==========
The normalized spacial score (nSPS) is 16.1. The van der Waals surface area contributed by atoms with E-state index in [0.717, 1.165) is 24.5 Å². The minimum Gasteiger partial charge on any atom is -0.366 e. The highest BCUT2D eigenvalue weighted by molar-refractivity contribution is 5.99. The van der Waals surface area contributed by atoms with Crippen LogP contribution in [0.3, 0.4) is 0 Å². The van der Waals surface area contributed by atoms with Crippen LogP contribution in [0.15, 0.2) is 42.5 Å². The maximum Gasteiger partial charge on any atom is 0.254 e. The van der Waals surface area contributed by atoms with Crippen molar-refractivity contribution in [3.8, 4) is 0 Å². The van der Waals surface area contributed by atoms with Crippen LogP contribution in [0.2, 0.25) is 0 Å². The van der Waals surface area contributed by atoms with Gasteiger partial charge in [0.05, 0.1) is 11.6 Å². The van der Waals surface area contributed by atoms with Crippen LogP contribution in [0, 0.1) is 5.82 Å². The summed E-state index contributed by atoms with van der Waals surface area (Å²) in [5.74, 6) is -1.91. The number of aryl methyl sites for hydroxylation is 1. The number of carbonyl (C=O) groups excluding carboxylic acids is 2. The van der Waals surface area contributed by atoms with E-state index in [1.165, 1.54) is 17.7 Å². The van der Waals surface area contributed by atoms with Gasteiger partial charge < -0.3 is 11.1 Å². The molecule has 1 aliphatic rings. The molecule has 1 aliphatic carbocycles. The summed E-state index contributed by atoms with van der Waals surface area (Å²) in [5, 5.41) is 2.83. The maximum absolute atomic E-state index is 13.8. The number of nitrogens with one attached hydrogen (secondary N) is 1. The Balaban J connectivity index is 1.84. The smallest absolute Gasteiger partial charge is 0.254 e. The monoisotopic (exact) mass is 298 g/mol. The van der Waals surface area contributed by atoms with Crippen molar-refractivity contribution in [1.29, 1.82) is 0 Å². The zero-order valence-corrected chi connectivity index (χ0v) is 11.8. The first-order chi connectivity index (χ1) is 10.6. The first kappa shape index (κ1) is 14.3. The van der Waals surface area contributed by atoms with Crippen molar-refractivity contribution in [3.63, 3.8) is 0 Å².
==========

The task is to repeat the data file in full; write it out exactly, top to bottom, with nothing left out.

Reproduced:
The normalized spacial score (nSPS) is 16.1. The van der Waals surface area contributed by atoms with E-state index in [0.717, 1.165) is 24.5 Å². The minimum Gasteiger partial charge on any atom is -0.366 e. The highest BCUT2D eigenvalue weighted by molar-refractivity contribution is 5.99. The van der Waals surface area contributed by atoms with Crippen LogP contribution in [0.3, 0.4) is 0 Å². The van der Waals surface area contributed by atoms with Crippen LogP contribution in [0.15, 0.2) is 42.5 Å². The maximum Gasteiger partial charge on any atom is 0.254 e. The van der Waals surface area contributed by atoms with Crippen molar-refractivity contribution in [3.8, 4) is 0 Å². The van der Waals surface area contributed by atoms with Crippen LogP contribution in [0.2, 0.25) is 0 Å². The van der Waals surface area contributed by atoms with Gasteiger partial charge in [0.05, 0.1) is 11.6 Å². The van der Waals surface area contributed by atoms with Crippen LogP contribution in [0, 0.1) is 5.82 Å². The summed E-state index contributed by atoms with van der Waals surface area (Å²) in [5.74, 6) is -1.91. The number of aryl methyl sites for hydroxylation is 1. The number of carbonyl (C=O) groups excluding carboxylic acids is 2. The van der Waals surface area contributed by atoms with E-state index in [1.165, 1.54) is 17.7 Å². The van der Waals surface area contributed by atoms with Gasteiger partial charge < -0.3 is 11.1 Å². The molecule has 1 aliphatic rings. The molecule has 1 aliphatic carbocycles. The summed E-state index contributed by atoms with van der Waals surface area (Å²) in [5, 5.41) is 2.83. The maximum absolute atomic E-state index is 13.8. The number of nitrogens with one attached hydrogen (secondary N) is 1. The Balaban J connectivity index is 1.84. The smallest absolute Gasteiger partial charge is 0.254 e. The monoisotopic (exact) mass is 298 g/mol. The van der Waals surface area contributed by atoms with Crippen molar-refractivity contribution in [1.29, 1.82) is 0 Å². The zero-order valence-corrected chi connectivity index (χ0v) is 11.8. The first-order chi connectivity index (χ1) is 10.6. The first kappa shape index (κ1) is 14.3. The van der Waals surface area contributed by atoms with Crippen molar-refractivity contribution in [3.63, 3.8) is 0 Å².